John Whaite's perfect (ginny) Christmas Eve feast!

The diet can wait gin fans…it’s officially the time of year where we are surrounded by tempting treats, naughty nibbles and crazy good cocktails!

We asked our all-time favourite Great British Bake Off winner to develop a super-special Christmas feast for our members… and the results were simply spectacular! With a sweet bake, a savoury feast to share and a glamorous Christmas cocktail to top it all off, we’re in for a very merry Ginmas, indeed!

Sticky Lamb Stew with Lager Flatbreads



3 tbsp olive oil
2 red onions, roughly chopped
2 tbsp anchovy paste
2 tbsp tomato purée
4 tsp ras-el-hanout
4 preserved lemons, finely chopped
4 garlic cloves, minced
4 tsp sherry vinegar (or balsamic would do)
2 tsp dried chilli flakes
4 tbsp pomegranate molasses
200g dried dates, roughly chopped
1kg diced lamb (neck, leg or shoulder)
750ml good quality chicken stock
Small handful of freshly chopped coriander
Sea salt flakes and coarsely ground black pepper

For the lager flatbreads:

200g strong white bread flour
1 tsp bicarbonate of soda
5g salt
120ml lager


Preheat the oven to 200°C/180°C fan/gas mark 6.

Place a heavy-based ovenproof casserole over a high heat and add the olive oil. Once the oil is hot, add the onions with a pinch of salt, and reduce the heat to medium-low. Fry the onions, stirring frequently, for a good 20 minutes. They should soften and colour slightly but not burn.

Once the onions are soft, increase the heat to medium-high and immediately stir in the anchovy paste and tomato purée. Fry, stirring, for a minute, then add the ras-el-hanout and stir for a further minute. Add the remaining ingredients except the coriander, and bring to a boil. There’s no need to brown the lamb. Once boiling, put on a lid and transfer to the oven for 20 minutes, then reduce the temperature to 160°C/140°C fan/gas mark 3. Cook, covered, for 3 hours but do check the pan halfway through to make sure it isn’t too dry – add a splash of water if need be.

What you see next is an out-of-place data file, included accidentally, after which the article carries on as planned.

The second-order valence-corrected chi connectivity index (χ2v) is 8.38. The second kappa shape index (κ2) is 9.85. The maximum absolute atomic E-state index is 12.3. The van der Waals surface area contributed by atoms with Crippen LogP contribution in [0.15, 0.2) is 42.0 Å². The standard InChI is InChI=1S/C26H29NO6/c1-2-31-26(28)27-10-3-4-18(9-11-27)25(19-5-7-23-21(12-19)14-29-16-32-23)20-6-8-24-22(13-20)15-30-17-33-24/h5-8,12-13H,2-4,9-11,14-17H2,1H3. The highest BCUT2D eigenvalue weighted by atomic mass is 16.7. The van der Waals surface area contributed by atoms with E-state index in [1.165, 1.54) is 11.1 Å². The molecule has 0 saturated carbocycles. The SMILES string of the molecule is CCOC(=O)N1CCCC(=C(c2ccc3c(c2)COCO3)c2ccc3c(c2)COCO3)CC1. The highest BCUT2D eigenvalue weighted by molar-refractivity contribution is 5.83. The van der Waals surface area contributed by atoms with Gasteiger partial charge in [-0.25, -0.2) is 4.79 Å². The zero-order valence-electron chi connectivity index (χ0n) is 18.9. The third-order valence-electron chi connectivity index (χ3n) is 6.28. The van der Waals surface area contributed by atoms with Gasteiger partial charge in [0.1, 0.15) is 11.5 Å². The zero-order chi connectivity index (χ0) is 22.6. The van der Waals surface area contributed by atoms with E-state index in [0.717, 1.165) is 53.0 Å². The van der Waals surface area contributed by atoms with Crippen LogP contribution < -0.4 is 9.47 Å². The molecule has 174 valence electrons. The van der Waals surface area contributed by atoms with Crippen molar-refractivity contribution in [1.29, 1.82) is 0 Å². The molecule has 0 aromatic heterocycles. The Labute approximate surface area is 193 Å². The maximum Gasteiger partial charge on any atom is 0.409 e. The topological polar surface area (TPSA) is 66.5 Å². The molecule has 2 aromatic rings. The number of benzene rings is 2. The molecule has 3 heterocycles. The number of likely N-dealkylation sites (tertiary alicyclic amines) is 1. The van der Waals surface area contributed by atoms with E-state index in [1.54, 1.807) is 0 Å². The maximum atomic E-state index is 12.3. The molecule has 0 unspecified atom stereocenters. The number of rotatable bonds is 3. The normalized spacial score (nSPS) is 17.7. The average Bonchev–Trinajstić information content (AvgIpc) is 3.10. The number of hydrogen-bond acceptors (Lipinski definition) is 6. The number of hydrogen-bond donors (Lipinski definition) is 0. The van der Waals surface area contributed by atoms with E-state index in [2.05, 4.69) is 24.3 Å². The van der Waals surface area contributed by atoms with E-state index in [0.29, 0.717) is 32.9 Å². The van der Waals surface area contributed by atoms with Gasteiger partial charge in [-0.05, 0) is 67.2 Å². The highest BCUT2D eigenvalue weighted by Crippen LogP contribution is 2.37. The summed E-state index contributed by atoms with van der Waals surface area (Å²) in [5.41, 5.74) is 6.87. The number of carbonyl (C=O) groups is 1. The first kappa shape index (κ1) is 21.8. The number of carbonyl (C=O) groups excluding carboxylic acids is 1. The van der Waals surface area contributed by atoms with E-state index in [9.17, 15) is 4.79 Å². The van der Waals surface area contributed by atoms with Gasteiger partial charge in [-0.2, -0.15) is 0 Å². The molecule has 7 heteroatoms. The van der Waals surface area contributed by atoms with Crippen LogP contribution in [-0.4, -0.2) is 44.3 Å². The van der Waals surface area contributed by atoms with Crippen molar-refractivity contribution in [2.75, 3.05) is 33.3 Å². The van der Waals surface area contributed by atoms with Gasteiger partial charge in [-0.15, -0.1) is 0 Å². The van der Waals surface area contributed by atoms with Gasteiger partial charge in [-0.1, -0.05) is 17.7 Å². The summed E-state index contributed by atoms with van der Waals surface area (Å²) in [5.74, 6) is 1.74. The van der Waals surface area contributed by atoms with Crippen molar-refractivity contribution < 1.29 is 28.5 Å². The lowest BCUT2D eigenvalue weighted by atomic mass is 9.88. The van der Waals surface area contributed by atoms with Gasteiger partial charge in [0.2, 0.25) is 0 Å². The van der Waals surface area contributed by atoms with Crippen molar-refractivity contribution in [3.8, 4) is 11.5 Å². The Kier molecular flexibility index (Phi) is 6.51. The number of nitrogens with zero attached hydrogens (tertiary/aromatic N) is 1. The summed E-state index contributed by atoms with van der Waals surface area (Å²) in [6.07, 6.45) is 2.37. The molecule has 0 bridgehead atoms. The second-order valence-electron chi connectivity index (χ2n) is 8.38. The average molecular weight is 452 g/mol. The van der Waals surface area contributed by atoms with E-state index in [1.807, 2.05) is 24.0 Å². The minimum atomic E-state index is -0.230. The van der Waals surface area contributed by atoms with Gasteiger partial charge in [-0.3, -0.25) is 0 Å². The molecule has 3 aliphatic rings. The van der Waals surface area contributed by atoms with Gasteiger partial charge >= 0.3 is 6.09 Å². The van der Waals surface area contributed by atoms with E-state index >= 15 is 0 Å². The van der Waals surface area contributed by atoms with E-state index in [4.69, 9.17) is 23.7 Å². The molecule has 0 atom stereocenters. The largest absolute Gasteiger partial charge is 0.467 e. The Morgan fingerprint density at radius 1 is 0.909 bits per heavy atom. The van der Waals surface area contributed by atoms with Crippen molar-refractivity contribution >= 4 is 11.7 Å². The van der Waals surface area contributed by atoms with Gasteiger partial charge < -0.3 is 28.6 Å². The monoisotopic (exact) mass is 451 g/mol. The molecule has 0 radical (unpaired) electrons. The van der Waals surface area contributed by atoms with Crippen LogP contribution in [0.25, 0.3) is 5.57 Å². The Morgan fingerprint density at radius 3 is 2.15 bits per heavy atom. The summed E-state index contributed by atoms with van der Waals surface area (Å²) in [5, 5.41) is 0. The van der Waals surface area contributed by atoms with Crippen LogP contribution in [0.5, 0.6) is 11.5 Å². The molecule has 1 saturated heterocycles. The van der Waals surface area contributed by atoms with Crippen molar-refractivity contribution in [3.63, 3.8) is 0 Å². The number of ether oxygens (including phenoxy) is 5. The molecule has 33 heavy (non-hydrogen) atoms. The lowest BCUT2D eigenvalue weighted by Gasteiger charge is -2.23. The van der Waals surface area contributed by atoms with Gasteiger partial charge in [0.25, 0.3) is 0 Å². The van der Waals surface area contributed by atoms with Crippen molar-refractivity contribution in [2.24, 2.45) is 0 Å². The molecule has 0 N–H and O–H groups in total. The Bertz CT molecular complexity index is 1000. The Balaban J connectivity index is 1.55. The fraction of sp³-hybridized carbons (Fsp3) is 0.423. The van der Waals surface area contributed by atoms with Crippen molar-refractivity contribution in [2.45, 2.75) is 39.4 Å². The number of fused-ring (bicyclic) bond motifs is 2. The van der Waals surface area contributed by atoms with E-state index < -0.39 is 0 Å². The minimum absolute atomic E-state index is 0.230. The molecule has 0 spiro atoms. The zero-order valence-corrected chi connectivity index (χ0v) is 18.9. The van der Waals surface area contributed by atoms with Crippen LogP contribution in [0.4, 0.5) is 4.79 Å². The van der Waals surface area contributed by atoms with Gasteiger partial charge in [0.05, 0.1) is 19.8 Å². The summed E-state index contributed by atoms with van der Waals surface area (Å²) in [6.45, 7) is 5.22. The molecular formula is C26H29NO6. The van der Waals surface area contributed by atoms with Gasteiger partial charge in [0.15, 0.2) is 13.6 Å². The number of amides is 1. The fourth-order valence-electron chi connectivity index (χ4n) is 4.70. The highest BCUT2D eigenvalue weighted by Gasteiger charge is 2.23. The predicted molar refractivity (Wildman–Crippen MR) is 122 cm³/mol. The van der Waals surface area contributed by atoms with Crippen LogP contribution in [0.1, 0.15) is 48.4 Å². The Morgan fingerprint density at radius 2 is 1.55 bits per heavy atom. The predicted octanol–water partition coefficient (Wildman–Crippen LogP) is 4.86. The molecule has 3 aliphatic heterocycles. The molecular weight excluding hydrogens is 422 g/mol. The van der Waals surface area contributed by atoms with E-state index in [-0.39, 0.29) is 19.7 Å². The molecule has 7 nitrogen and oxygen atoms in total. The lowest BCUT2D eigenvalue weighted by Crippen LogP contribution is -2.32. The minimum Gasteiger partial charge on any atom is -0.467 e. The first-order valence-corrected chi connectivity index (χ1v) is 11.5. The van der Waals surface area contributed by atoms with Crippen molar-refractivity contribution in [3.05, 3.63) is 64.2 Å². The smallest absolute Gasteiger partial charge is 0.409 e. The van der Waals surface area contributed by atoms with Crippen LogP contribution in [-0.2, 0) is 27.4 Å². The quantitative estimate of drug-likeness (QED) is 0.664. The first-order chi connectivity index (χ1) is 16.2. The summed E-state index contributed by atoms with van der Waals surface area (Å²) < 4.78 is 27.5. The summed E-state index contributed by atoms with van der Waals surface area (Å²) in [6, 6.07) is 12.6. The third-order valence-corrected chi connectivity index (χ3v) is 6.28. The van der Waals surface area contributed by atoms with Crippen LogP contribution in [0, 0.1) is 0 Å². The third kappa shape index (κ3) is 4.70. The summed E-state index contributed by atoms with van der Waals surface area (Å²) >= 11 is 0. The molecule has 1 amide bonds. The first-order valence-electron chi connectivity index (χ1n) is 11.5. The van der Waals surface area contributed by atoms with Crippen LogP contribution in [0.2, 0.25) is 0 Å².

Meanwhile, make the flatbreads. Toss the flour, bicarbonate of soda and salt together in a mixing bowl. Pour the lager into the dry ingredients and bring together to form a stiff dough. Turn out onto the worktop and knead for a minute or so, just until smooth. Cover the dough with the upturned mixing bowl, and leave to rest for 20 minutes – this will soften the dough, making it easier to roll.

Divide the dough into 4 portions and roll out each one into a disc about 20cm in diameter. Heat a dry frying pan over a high heat and once hot, fry the flatbreads, one at a time, for 1–2 minutes per side, then flip and fry for a further minute. Repeat with the remaining flatbreads. The flatbreads should swell slightly and be charred. Stack the cooked flatbreads between two plates to keep them soft and warm.

Once the lamb falls apart, it’s ready. Sprinkle over the coriander, taste for seasoning, adding salt and pepper if required, and serve with the flatbreads.

Gin Spice Clementine Cake with Lemon and Juniper Syrup and Cardamom Swiss Buttercream



For the cake
2 clementines
350g unsalted butter, soft at room temperature
415g caster sugar
Zest of 1 lemon
6 large eggs
415g self-raising flour
3 tsp baking powder
½ tsp fine salt
1½ tsp ground cinnamon
1½ tsp mixed spice

For the syrup
Juice of 1 lemon
60ml water
125g caster sugar
4 cardamom pods
1 tsp juniper berries
1 dried bay leaf

For the buttercream
140g liquid egg white (or 4 large egg whites)
320g caster sugar
400g unsalted butter, cubed at room temperature
1 tsp ground cardamom

To decorate
A selection of:
Cinnamon sticks
Cardamom pods
Dried orange slices


First boil the clementines. Stab them once or twice to prevent them exploding. Put them into a medium saucepan and submerge in water. Set over a high heat and bring to a boil, then reduce to a quick simmer and cook for about 20 minutes, until soft. Remove the clementines from the water and blitz in a blender (I use my nutribullet) to a pulpy mush. Allow to cool completely.

While the clementines cool, make the syrup. Put the lemon juice into a small saucepan with the water and sugar. Stir to dissolve the sugar then add the cardamom pods, juniper berries and bay leaf. Bring to a boil, then remove from the heat and allow to infuse until needed.